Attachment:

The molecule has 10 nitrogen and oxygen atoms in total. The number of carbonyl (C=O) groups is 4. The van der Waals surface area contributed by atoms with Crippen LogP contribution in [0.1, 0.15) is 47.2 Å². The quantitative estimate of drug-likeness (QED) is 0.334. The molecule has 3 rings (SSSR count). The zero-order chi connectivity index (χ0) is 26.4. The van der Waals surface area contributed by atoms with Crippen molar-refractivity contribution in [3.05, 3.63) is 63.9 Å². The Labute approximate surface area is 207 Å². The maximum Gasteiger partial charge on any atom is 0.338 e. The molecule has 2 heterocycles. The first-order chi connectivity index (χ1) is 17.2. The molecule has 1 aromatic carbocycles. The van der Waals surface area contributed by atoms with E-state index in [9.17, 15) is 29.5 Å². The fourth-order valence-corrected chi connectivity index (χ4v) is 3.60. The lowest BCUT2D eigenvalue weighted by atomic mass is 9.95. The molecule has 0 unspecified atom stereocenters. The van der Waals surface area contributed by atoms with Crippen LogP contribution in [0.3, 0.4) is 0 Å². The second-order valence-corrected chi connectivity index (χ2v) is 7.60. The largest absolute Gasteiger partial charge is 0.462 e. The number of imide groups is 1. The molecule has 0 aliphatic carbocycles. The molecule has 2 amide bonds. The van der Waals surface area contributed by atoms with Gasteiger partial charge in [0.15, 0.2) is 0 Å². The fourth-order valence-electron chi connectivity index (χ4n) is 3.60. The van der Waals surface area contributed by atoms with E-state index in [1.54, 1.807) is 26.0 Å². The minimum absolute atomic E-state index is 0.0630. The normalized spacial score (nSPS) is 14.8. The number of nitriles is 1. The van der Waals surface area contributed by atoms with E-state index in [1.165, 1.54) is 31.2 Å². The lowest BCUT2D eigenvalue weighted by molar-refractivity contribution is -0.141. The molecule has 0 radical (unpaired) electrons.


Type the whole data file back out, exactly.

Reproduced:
The molecule has 10 nitrogen and oxygen atoms in total. The number of carbonyl (C=O) groups is 4. The van der Waals surface area contributed by atoms with Crippen LogP contribution in [0.1, 0.15) is 47.2 Å². The quantitative estimate of drug-likeness (QED) is 0.334. The molecule has 3 rings (SSSR count). The zero-order chi connectivity index (χ0) is 26.4. The van der Waals surface area contributed by atoms with Crippen molar-refractivity contribution in [3.05, 3.63) is 63.9 Å². The Labute approximate surface area is 207 Å². The maximum Gasteiger partial charge on any atom is 0.338 e. The molecule has 2 heterocycles. The first-order chi connectivity index (χ1) is 17.2. The molecule has 1 aromatic carbocycles. The van der Waals surface area contributed by atoms with E-state index in [9.17, 15) is 29.5 Å². The fourth-order valence-corrected chi connectivity index (χ4v) is 3.60. The lowest BCUT2D eigenvalue weighted by atomic mass is 9.95. The molecule has 0 unspecified atom stereocenters. The van der Waals surface area contributed by atoms with Crippen LogP contribution in [0.3, 0.4) is 0 Å². The second-order valence-corrected chi connectivity index (χ2v) is 7.60. The largest absolute Gasteiger partial charge is 0.462 e. The number of imide groups is 1. The molecule has 0 aliphatic carbocycles. The molecule has 2 amide bonds. The van der Waals surface area contributed by atoms with Gasteiger partial charge in [0.15, 0.2) is 0 Å². The fourth-order valence-electron chi connectivity index (χ4n) is 3.60. The van der Waals surface area contributed by atoms with E-state index in [1.54, 1.807) is 26.0 Å². The minimum absolute atomic E-state index is 0.0630. The normalized spacial score (nSPS) is 14.8. The number of nitriles is 1. The van der Waals surface area contributed by atoms with E-state index in [1.165, 1.54) is 31.2 Å². The lowest BCUT2D eigenvalue weighted by molar-refractivity contribution is -0.141. The molecule has 0 radical (unpaired) electrons.